China’s ZTE intends expanding its market share in smartphones in South Africa through an aggressive marketing campaign aimed at growing consumer awareness of its brand, its newly appointed chairman, Han Xun Jian, says.
The company hopes to grab 10% of South Africa’s smartphone market within three years, Han tells TechCentral. He won’t disclose the company’s current market share, but admits that it’s a tiny fraction of that.
ZTE, the biggest rival of China’s Huawei, has grown its business substantially in South Africa in recent years, winning contracts with MTN, Cell C, Vodacom and FibreCo. The company has just been awarded a contract to build a national fibre-to-the-home network for MTN, Han says.
ZTE focuses on three strategic sectors.
The first is telecommunications, where its supplies a wide range of equipment and services to operators.
The second is the broad information and communications technology space, where its clients are big enterprises and governments. Focus areas here are broadband, energy, transportation and public sector solutions.
Lastly is the consumer segment, where ZTE intends directing money to marketing in the run-up to Christmas to raise its profile among South Africans.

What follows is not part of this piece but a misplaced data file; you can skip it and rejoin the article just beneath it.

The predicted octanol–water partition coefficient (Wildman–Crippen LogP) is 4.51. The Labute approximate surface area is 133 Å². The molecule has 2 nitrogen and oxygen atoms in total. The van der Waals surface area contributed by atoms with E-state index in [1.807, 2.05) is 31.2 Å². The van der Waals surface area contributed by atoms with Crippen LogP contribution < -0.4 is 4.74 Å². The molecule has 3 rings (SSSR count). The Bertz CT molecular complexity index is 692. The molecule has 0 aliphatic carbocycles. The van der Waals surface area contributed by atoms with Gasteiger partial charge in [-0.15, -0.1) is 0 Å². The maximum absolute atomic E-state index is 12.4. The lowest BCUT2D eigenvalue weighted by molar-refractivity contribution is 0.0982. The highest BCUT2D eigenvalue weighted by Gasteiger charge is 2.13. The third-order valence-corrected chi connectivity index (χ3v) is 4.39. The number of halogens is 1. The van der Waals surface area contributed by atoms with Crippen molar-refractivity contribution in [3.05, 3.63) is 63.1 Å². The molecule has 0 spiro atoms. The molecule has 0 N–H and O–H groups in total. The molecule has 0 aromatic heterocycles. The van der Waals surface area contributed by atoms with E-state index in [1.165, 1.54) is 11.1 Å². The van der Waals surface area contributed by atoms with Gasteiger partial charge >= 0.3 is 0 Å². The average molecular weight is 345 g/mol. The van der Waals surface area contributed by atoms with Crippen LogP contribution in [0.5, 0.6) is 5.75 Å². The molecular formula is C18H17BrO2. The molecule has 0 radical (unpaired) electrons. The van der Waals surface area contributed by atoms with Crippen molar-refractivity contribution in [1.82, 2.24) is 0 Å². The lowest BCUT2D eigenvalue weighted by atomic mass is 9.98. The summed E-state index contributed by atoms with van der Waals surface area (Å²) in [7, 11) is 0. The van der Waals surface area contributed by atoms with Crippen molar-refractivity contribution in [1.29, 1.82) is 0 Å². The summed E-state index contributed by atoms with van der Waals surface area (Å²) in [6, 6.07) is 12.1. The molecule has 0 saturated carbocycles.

Han says ZTE is well positioned to take more market share because it has an “end to end” offering targeting various groups, including youngsters and the elderly both in feature phones and smartphones. It will also work with operators and channel partners, including retailers, to expand its local consumer presence.
In smartphones, Han says ZTE has a number of legs to its growth strategy both in South Africa and internationally.
The first is ensuring it produces good quality devices. “Reputation is the most important,” he says. “If the phone is very good and you have a good experience, you will share that with your friends and family.”
Another focus area is ensuring the company produces what Han calls “cool products” that consumers want to buy. “Cool design must attract customers,” he says.
Price will also play a big role. Although ZTE is “not only focused on lower prices”, it will try to “give aggressive prices in this market”. A call centre has also been established to provide support.
When it comes to telecoms operators, Han readily admits that rival Huawei is ahead of ZTE in South Africa, but says the company has plans to expand its market share there, too. It will do this by cooperating with operators, helping them to address some of the challenges they face.
“They’re worried about becoming dumb pipes,” he says. “We have to help them increase revenue. This is our target and our mission.”
ZTE South Africa, which was established in 2001, has about 300 full-time employees, half of whom are South African. — (c) 2014 NewsCentral Media